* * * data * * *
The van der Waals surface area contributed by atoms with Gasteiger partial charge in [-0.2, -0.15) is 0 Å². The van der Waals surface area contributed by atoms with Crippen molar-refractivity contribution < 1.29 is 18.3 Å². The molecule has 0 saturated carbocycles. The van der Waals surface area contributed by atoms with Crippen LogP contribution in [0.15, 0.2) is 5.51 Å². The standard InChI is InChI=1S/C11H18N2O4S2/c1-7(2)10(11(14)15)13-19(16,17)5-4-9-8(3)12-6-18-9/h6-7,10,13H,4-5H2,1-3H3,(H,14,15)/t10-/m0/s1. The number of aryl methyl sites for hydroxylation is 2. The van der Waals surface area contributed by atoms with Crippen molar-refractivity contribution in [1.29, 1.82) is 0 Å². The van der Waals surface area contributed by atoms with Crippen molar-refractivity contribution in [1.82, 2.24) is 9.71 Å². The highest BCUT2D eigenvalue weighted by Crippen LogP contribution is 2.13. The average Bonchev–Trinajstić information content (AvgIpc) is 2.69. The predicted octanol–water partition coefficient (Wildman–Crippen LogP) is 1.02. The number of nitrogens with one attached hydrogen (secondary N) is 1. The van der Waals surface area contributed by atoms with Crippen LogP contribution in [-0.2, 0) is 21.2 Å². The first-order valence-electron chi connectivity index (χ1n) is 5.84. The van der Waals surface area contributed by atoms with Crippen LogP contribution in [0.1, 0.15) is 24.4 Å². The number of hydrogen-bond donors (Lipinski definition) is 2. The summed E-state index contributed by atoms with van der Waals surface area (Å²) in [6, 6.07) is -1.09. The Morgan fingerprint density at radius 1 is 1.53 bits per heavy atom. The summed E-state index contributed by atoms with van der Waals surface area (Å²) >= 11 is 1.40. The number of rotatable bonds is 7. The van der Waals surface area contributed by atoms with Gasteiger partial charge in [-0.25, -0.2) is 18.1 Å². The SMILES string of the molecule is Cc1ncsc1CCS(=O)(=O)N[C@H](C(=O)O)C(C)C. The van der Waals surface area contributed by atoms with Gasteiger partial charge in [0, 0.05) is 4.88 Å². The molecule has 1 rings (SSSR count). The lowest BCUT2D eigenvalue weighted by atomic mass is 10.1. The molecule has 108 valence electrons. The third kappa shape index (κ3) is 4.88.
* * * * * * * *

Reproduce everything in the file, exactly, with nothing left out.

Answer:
The van der Waals surface area contributed by atoms with Gasteiger partial charge in [-0.2, -0.15) is 0 Å². The van der Waals surface area contributed by atoms with Crippen molar-refractivity contribution < 1.29 is 18.3 Å². The molecule has 0 saturated carbocycles. The van der Waals surface area contributed by atoms with Crippen LogP contribution in [0.15, 0.2) is 5.51 Å². The standard InChI is InChI=1S/C11H18N2O4S2/c1-7(2)10(11(14)15)13-19(16,17)5-4-9-8(3)12-6-18-9/h6-7,10,13H,4-5H2,1-3H3,(H,14,15)/t10-/m0/s1. The number of aryl methyl sites for hydroxylation is 2. The van der Waals surface area contributed by atoms with Crippen molar-refractivity contribution in [1.29, 1.82) is 0 Å². The van der Waals surface area contributed by atoms with Crippen molar-refractivity contribution in [1.82, 2.24) is 9.71 Å². The highest BCUT2D eigenvalue weighted by Crippen LogP contribution is 2.13. The average Bonchev–Trinajstić information content (AvgIpc) is 2.69. The predicted octanol–water partition coefficient (Wildman–Crippen LogP) is 1.02. The number of nitrogens with one attached hydrogen (secondary N) is 1. The van der Waals surface area contributed by atoms with Crippen LogP contribution in [-0.2, 0) is 21.2 Å². The first-order valence-electron chi connectivity index (χ1n) is 5.84. The van der Waals surface area contributed by atoms with Crippen LogP contribution in [0.1, 0.15) is 24.4 Å². The number of hydrogen-bond donors (Lipinski definition) is 2. The summed E-state index contributed by atoms with van der Waals surface area (Å²) in [6, 6.07) is -1.09. The Morgan fingerprint density at radius 1 is 1.53 bits per heavy atom. The summed E-state index contributed by atoms with van der Waals surface area (Å²) >= 11 is 1.40. The number of rotatable bonds is 7. The van der Waals surface area contributed by atoms with Gasteiger partial charge in [-0.25, -0.2) is 18.1 Å². The SMILES string of the molecule is Cc1ncsc1CCS(=O)(=O)N[C@H](C(=O)O)C(C)C. The van der Waals surface area contributed by atoms with Gasteiger partial charge in [0, 0.05) is 4.88 Å². The molecule has 1 rings (SSSR count). The lowest BCUT2D eigenvalue weighted by atomic mass is 10.1. The molecule has 108 valence electrons. The third kappa shape index (κ3) is 4.88.